Theresa May's plan for Border will 'drive criminal activity', says Fianna Fáil
Fianna Fáil has poured scorn on the UK's latest proposal to build a "frictionless" Border in the wake of Brexit.
The party is sceptical about British Prime Minister Theresa May's plan to introduce a 'Schengen-style' system that will allow people to cross from Ireland into the UK without passport checks.
The idea is being carefully studied by the Irish Government, which has welcomed the fact the UK is providing "more clarity on its thinking". Taoiseach Leo Varadkar has said he does not want any form of border introduced but this position is looking increasingly unworkable as the UK seems intent on leaving the customs union.
EU chief negotiator Michel Barnier is reported to have warned his first two rounds of talks with the UK - covering the issues of the Irish Border, the rights of EU citizens in the UK, and Britain's 'divorce bill' - had made limited progress.
British politicians yesterday argued that the new border arrangements being presented were a sensible way forward. Under the plan, citizens of EU countries will be able to travel into the UK over the Irish Border but would not be able to work without a special permit. Irish citizens will retain working rights.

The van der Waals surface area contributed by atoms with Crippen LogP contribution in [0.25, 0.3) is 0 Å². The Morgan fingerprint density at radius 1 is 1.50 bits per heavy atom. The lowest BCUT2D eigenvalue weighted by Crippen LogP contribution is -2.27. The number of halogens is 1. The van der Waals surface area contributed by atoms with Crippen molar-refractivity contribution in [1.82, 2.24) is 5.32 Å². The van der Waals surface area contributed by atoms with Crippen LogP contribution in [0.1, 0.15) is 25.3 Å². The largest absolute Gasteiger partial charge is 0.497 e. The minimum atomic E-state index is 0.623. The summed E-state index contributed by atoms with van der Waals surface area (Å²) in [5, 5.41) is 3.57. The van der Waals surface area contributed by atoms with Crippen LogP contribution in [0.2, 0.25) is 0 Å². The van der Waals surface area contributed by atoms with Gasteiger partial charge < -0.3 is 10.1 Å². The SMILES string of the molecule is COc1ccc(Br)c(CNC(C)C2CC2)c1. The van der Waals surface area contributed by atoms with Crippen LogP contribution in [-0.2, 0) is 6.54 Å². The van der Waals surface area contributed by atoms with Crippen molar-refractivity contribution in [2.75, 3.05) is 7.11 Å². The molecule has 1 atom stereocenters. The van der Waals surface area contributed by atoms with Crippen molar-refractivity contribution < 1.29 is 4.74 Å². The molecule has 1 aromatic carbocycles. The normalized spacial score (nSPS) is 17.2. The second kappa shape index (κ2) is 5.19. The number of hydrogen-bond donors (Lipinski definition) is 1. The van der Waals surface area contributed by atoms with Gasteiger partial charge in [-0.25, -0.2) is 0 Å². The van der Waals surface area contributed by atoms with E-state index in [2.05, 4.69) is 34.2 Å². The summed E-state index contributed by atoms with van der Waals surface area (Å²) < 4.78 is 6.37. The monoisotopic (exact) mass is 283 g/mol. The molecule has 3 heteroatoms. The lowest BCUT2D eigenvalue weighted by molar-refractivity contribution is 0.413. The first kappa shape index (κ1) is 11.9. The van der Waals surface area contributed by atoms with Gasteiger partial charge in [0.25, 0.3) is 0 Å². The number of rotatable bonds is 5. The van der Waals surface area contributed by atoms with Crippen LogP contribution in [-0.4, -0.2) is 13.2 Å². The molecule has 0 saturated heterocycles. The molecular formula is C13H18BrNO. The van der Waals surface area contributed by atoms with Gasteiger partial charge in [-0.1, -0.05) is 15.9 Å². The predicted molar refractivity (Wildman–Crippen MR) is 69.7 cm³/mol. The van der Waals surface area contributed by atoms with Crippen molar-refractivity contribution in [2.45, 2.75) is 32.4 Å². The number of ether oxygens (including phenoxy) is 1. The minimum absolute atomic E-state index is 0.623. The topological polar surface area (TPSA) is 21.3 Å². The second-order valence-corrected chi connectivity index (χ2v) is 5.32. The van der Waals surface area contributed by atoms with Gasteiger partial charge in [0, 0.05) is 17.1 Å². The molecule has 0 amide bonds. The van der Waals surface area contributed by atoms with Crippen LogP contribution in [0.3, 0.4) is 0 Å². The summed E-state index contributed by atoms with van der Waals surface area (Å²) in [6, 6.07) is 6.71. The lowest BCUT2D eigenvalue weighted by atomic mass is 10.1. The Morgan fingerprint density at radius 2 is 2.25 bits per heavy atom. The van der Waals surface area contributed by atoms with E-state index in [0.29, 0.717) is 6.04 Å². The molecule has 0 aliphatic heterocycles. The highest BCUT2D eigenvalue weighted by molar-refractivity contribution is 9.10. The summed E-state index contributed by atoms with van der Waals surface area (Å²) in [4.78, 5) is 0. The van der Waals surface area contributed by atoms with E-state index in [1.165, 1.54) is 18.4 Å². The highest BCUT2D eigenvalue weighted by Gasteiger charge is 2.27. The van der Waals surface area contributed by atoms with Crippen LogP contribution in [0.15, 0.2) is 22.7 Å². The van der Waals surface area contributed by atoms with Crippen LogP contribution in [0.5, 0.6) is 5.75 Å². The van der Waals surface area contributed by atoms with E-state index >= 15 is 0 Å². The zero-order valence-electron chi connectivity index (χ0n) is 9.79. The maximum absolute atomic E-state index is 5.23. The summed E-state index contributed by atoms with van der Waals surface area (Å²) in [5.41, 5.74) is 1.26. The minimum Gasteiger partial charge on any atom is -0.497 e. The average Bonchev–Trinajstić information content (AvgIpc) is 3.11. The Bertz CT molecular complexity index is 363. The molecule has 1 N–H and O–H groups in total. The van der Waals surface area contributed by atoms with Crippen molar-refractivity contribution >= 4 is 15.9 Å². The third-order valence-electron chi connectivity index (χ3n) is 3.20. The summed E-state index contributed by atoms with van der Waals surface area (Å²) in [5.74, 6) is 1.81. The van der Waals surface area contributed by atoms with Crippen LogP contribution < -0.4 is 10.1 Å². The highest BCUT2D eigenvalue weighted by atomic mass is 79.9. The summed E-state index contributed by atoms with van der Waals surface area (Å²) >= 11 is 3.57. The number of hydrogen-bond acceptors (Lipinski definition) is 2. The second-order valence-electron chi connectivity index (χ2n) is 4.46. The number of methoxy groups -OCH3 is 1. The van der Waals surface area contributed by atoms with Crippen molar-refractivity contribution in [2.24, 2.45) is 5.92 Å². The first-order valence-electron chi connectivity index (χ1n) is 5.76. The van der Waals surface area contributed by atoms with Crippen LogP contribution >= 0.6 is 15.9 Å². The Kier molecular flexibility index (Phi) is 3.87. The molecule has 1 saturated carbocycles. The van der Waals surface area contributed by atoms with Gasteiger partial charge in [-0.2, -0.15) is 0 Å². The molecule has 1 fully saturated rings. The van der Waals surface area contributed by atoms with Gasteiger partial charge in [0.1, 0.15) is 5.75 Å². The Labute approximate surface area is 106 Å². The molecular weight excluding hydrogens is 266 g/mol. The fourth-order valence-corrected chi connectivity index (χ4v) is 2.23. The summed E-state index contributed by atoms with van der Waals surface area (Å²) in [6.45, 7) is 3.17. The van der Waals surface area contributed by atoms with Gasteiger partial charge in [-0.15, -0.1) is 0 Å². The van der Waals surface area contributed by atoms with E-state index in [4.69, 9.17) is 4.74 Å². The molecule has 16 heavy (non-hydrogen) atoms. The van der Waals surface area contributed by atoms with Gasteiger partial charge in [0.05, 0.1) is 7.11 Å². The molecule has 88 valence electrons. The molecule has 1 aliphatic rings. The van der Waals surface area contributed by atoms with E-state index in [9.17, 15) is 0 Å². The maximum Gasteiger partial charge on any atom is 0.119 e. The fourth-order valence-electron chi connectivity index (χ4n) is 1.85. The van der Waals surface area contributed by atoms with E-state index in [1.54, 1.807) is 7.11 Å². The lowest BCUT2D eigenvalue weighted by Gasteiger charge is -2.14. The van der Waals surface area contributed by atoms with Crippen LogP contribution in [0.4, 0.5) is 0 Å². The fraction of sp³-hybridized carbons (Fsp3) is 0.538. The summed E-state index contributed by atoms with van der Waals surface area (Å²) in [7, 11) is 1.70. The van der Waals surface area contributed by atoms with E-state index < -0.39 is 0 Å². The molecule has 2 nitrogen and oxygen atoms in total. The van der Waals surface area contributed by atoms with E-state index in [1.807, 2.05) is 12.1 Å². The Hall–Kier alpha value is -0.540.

However, Fianna Fáil's Brexit spokesman Stephen Donnelly told the Irish Independent he did not believe this would be a workable solution if the UK left the customs union.
He said if tariffs were introduced, then every milk truck that crossed the Border would have to be monitored.
He suggested such a move would also drive criminality. "Technology is not going to solve this problem. You can design it so as not to cause huge intrusion on day one but what happens when the smuggling starts?" he said.
"You can put up high-tech cameras and the new Provos will come and chop them down. Then you put up something stronger and they'll blow it up. My main concern is criminal and paramilitary activity."